Saturday, March 6, 2021

Govt’s procurement system is flawed against SMEs┬á

Botswana Confederation of Commerce Industry and Manpower (BOCCIM)’s drawn out public criticism of government’s overarching role in the economy has gradually gained solid credibility, especially that bureaucratic red tape has been known to smother the private sector.

The Telegraph has previously drawn attention to factors that discredit government as a lucrative business partner for small and medium businesses (SMEs). It highlighted broader factors such as a tight public budget and lack of tools and information. This week’s article will focus on the structure and design of the government procurement processes to interrogate if it is suitable for sustainable growth of SMEs.

In an interview with The Telegraph, BOCCIM outlined a number of constraints in the state procurement system. Government contracts have a wide a ranging scope of work which often leads to wide price variations.

Secondly, said BOCCIM, too much time is taken before contracts are awarded, which forces bidders to factor in costs incurred during the time lapse and further inflate their bids.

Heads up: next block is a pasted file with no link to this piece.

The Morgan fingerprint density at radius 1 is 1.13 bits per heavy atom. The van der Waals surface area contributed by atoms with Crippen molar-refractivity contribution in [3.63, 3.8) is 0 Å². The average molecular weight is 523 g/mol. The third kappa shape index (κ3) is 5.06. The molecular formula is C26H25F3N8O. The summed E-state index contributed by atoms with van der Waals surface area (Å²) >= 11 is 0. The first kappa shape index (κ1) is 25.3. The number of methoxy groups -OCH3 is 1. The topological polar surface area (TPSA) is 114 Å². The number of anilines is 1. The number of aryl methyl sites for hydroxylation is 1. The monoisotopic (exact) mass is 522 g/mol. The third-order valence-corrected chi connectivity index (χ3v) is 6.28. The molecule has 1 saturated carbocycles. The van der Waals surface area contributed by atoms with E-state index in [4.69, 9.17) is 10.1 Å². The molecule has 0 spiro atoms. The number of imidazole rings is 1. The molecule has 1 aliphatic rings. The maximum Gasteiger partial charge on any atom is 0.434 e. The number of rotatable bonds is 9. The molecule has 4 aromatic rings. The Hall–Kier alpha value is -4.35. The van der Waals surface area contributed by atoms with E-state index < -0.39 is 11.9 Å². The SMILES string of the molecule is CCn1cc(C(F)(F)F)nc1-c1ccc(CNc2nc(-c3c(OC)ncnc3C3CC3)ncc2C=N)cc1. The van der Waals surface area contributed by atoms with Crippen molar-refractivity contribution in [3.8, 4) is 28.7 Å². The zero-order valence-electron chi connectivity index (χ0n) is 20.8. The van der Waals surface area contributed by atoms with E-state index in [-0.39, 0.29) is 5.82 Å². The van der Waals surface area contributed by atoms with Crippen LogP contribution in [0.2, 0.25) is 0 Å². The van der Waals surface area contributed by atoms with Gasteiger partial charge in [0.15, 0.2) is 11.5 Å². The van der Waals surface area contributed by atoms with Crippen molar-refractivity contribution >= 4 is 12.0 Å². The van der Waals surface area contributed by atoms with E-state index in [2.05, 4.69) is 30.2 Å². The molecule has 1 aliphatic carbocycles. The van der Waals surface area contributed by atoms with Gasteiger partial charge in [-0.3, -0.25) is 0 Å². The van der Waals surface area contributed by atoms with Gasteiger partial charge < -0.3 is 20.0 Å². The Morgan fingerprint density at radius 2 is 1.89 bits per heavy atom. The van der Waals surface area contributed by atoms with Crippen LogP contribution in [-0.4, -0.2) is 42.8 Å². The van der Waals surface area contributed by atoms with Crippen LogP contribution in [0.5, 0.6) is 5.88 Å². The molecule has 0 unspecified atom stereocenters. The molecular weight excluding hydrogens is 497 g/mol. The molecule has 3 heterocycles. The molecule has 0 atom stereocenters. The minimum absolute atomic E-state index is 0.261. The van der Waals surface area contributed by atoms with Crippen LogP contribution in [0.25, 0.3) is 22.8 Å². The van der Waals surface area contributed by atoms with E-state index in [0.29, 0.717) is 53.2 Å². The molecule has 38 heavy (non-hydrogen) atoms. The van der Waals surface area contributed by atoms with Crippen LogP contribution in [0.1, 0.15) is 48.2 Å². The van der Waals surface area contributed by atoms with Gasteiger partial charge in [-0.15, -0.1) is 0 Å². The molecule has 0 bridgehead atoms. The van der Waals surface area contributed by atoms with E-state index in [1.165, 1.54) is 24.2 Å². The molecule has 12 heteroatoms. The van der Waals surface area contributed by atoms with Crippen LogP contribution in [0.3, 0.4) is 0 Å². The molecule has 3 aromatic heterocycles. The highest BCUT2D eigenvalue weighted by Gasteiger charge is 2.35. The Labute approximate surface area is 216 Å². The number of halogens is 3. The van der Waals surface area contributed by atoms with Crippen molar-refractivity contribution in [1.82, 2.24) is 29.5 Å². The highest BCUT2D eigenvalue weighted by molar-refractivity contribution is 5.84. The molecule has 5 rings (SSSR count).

“The tendency by authorities to cancel tenders and re-issue, often on more than one occasion, increase costs as well. ┬áSpeedy execution after tender awards would help the private sector including SMEs,” said BOCCIM.

“Tender bidding requirements such as certifying documents also escalates the costs of doing business, which bidders have to factor in. Clearly a competitive bidding approach is required.”

A study conducted in 2009 on government and parastatal procurement processes concluded that SMEs struggled to participate in government and parastatal bids because of lack of knowledge and skills to meet the set conditions.

A lack of interest to buy local goods and services by some public bodies was also identified as a challenge. What is obvious at this point is that government is the biggest buyer of goods and services in the economy.

However, BOCCIM has repeatedly argued that allowing government to expand public spending will stifle private sector growth and create what is known as the crowding effect. BOCCIM acknowledges government’s role in the economy in the form of sharp-witted regulations that will allow the private sector to grow and create jobs and wealth. This is particularly important in Botswana’s economy, in which government has lost steam and must now pave way for the private sector to chart a new growth path with the promise of unlocking economic opportunities.

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